What, brother, is smoking, is not a cigarette, but loneliness!
(...) ge1 chōu de bú shì yān, shì jì mò
In July of 2009, someone posted a picture of a guy eating a bowl of noodles on a Baidu forum, and titled it, “What, brother, is eating, isn’t noodles, but loneliness!” After that, it ran out of control. People began to use this sentence on many other occasions, such as, “What, brother, is loving, isn’t you, but loneliness.” And “What, brother, is loving, isn’t beer, but loneliness.” This has become lots of peoples’ signature on MSN, QQ, and other social networking sites. (...)
Jia Junpeng, your mom is calling you to go home to eat!
(...) jiǎ jūn péng nǐ mā mā hǎn nǐ huí jiā chī fàn
Jia Junpeng may or not be a real person but, on July 16th, 2009, an empty post named “Jia Junpeng, your mom is calling you to go home to eat!” appeared on a World of Warcraft forum on Baidu Tieba. It was viewed by 390,617 people in the following few hours, and had over 17,000 replies. By the next day, there were 7,100,000 hits, and 300,000 replies. After that, it became the most popular network greeting online, and had permeated all sectors of society, including the media, who spent a lot of time on in-depth analysis of this quotation. (...)
Out buying soy sauce
(...) wǒ shì lái dǎ jiàng yóu de
It literally means, “I’m just out buying soy sauce.” The phrase took the Chinese Internets by storm in 2007, thanks to a Guangzhou TV news clip of a reporter asking a man on the street his opinion on the Edison Chen sex scandal. The man famously replied: “I don’t give a shit. I’m just out buying soy sauce.” Chinese Internet users have taken up the phrase as a cynical euphemism for “It’s none of my business.” or “Who gives a shit?” (...)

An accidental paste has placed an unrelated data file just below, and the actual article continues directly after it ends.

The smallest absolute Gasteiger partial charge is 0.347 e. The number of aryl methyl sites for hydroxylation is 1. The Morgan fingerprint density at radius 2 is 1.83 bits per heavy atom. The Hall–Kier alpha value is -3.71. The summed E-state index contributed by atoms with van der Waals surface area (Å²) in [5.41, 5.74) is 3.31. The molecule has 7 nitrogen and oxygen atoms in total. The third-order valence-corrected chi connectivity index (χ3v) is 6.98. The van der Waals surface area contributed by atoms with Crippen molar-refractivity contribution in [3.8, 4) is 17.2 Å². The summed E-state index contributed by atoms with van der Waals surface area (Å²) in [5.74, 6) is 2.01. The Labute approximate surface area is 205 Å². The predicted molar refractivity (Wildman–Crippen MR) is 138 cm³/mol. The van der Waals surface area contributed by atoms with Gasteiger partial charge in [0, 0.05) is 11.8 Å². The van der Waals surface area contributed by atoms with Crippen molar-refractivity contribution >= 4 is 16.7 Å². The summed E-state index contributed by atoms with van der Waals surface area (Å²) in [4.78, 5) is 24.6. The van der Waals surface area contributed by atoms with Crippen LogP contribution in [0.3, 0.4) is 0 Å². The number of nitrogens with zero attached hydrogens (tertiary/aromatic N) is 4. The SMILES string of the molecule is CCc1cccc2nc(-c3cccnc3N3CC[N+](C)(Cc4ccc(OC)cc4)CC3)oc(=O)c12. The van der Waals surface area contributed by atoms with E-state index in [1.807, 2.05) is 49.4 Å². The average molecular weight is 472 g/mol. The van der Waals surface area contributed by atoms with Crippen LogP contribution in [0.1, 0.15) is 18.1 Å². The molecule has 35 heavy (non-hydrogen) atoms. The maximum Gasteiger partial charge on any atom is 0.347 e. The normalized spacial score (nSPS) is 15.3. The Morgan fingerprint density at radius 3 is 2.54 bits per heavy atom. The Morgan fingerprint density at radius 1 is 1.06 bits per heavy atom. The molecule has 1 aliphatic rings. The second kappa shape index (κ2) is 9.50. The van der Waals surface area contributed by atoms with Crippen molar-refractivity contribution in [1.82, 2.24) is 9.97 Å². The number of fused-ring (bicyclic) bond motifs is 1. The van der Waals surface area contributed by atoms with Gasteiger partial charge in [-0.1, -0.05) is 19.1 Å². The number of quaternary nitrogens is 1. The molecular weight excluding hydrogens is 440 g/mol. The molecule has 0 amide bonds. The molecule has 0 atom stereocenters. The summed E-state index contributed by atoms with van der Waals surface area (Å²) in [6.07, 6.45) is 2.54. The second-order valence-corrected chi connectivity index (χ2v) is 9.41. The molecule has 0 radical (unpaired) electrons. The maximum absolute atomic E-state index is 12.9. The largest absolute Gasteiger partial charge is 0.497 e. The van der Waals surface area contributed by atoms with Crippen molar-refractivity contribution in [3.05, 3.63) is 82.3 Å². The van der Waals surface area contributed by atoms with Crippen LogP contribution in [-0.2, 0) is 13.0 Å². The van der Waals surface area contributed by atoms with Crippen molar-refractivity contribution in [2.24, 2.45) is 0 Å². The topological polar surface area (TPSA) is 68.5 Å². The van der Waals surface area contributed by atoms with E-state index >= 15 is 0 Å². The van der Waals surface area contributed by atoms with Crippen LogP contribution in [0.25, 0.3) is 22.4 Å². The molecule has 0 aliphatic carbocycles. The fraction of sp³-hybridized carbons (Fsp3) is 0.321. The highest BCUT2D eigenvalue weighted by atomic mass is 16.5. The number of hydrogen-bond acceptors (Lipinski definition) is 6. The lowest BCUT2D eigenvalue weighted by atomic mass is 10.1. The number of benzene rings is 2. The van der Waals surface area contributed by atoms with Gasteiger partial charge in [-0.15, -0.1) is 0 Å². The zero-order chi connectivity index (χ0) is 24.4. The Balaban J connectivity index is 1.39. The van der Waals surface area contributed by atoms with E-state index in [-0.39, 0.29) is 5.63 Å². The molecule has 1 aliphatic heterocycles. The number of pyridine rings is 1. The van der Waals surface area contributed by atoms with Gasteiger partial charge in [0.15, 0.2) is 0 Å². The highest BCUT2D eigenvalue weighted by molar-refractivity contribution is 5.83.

(...) xīn shén bù níng
One day on CCTV’s, “Focus Interview,” there was an interview with a college student about how Google doesn’t filter out pornography. He said, “I think the harm of online pornography is particularly large. I have a classmate who used to obsess over dirty porn. He visits those website a lot a lot, he was very distraught for a long time.” So after that, whatever happens, people all say “distraught,” ...
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